Academic achievement helps children in out-of-home care achieve early independent living. However, the academic achievement of children in out-of-home care is generally lower than that of general children. In addition, children in out-of-home care are not protected in their origin homes, they often experience stigma and bullying victimization in peer relationships. Many studies have pointed out that bullying leads to learning difficulties.
However, prior studies have insufficient accumulation of empirical research on protective factors that counteract the negative effects of bullying. Social capital is a benefit that arises from social relationships, so children in out-of-home care can be positively influenced by social capital. This study aimed to examine whether social capital buffered the relationship between bullying victimization and academic achievement.
This study analyzed data from the 2012 Panel Study on Korean Children in Out-of-Home Care(PSKCOC). This study used data from 460 children living in out-of-home services, including 125 children in institutional care, 102 children in group homes, and 233 foster care. This study included institutional care, and group homes as facility types, and analyzed them by foster care types and facility types.
Data were analyzed using multiple regression analysis and the pick-a-point approach.
bullying victimization was measured by the number of bullying experience in the past year. Academic achievement was measured in Korean, mathematics, and English. And Social capital factors consisted of attachment to biological parents, primary caregiver monitoring, substitute caregiver attachment, Positive friendships, social support.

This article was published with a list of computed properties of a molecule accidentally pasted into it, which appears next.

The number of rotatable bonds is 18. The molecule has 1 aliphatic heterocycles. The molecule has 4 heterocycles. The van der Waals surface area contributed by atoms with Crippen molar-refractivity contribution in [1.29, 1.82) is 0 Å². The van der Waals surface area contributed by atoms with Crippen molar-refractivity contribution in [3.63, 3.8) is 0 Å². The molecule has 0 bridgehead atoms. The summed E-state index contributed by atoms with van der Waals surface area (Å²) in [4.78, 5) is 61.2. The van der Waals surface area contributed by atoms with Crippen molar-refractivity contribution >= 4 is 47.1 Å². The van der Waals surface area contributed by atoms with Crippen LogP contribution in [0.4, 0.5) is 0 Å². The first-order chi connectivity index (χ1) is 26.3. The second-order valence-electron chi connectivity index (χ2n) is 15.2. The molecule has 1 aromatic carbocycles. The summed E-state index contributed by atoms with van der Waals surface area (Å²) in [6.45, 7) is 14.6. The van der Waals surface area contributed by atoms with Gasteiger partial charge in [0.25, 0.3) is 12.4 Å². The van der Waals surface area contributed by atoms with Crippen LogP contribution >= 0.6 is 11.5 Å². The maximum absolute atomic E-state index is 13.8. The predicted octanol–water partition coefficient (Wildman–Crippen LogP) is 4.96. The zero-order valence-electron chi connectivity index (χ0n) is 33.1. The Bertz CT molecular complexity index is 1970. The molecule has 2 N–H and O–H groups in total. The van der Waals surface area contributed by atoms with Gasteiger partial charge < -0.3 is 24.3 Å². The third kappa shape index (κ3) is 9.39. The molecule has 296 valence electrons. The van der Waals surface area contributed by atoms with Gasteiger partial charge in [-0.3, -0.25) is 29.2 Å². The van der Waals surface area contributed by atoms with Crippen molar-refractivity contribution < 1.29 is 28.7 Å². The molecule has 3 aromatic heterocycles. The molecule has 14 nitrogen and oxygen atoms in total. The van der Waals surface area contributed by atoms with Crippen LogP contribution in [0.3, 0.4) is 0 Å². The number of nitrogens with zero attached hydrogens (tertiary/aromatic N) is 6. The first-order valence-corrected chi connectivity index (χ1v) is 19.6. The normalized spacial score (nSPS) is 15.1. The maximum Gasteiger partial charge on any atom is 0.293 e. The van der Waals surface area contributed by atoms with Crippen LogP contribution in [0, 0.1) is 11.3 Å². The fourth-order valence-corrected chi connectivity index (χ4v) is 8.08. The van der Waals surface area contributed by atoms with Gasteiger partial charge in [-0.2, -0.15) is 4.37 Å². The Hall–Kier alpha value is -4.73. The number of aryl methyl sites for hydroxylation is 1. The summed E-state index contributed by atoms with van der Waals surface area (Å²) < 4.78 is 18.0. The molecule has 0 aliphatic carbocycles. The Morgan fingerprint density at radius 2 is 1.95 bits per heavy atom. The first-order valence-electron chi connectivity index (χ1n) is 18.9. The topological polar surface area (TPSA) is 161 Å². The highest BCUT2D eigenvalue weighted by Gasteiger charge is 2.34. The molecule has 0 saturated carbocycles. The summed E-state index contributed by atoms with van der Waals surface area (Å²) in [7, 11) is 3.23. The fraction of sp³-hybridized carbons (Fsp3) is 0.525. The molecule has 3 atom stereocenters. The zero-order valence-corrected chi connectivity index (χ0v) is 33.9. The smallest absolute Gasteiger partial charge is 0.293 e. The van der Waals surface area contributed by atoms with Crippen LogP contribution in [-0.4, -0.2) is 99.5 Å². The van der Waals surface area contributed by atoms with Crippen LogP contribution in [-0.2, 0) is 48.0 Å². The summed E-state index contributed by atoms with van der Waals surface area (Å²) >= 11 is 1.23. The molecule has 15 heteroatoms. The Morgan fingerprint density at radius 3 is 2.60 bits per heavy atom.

About 53.7% of children reported experiences of bullying during one year. The hierarchical regression analysis showed that attachment to biological parents had a significant moderating effect on the association between bullying victimization and academic achievement. This interaction effect showed the conditional effect of the three groups of attachment to biological parents through the pick-a-point method. As a result of the analysis, the group with the low level of attachment to biological parent showed a sharp decrease in the academic achievement. But Primary caregiver monitoring, substitute caregiver attachment, positive friendship, or social support did not moderate the relationship.
Interestingly, when the model was tested by the type of care (facility care vs. foster care), the moderating effect of attachment to biological parents remained significant and primary caregiver monitoring also significantly moderated the relationship among children in facility type.
Conclusions and Implications
This study suggests that it is important to improve the relationship between children in out-of-home care and parents. Therefore, it is necessary to expand and obligate Parent-child exchange program through legal mandatory regulations.
In addition, it is need to activate support for the foster care system. This study showed a moderating effect of social capital on facility type, while only one variable did not show a moderating effect on foster care types. As a result, it can be seen that foster care children are vulnerable to recovery from bullying. So, it is necessary to strengthen the foster care system by increasing the budget, expanding manpower, and improving access to foster care support centers.